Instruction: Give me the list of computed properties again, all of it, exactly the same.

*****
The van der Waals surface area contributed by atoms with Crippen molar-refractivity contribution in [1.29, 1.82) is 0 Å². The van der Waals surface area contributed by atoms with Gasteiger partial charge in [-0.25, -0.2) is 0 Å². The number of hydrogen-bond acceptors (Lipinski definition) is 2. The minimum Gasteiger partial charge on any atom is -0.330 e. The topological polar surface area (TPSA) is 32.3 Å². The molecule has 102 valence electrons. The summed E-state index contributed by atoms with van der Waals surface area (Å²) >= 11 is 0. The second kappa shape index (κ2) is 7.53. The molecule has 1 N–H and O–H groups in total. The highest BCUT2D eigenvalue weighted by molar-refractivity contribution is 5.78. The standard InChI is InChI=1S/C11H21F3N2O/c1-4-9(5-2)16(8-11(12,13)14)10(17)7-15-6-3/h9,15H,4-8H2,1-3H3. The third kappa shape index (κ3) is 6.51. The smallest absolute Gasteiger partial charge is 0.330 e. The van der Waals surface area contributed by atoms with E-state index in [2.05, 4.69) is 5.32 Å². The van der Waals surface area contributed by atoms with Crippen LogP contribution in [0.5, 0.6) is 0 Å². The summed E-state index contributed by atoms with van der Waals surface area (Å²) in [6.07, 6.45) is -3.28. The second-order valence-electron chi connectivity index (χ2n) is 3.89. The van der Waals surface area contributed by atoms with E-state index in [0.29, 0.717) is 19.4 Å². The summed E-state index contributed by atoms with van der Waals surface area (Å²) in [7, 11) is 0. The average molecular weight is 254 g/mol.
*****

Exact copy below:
The van der Waals surface area contributed by atoms with Crippen molar-refractivity contribution in [1.29, 1.82) is 0 Å². The van der Waals surface area contributed by atoms with Gasteiger partial charge in [-0.25, -0.2) is 0 Å². The number of hydrogen-bond acceptors (Lipinski definition) is 2. The minimum Gasteiger partial charge on any atom is -0.330 e. The topological polar surface area (TPSA) is 32.3 Å². The molecule has 102 valence electrons. The summed E-state index contributed by atoms with van der Waals surface area (Å²) >= 11 is 0. The second kappa shape index (κ2) is 7.53. The molecule has 1 N–H and O–H groups in total. The highest BCUT2D eigenvalue weighted by molar-refractivity contribution is 5.78. The standard InChI is InChI=1S/C11H21F3N2O/c1-4-9(5-2)16(8-11(12,13)14)10(17)7-15-6-3/h9,15H,4-8H2,1-3H3. The third kappa shape index (κ3) is 6.51. The smallest absolute Gasteiger partial charge is 0.330 e. The van der Waals surface area contributed by atoms with E-state index in [2.05, 4.69) is 5.32 Å². The van der Waals surface area contributed by atoms with Crippen LogP contribution in [0.5, 0.6) is 0 Å². The summed E-state index contributed by atoms with van der Waals surface area (Å²) in [6.07, 6.45) is -3.28. The second-order valence-electron chi connectivity index (χ2n) is 3.89. The van der Waals surface area contributed by atoms with E-state index in [0.29, 0.717) is 19.4 Å². The summed E-state index contributed by atoms with van der Waals surface area (Å²) in [7, 11) is 0. The average molecular weight is 254 g/mol.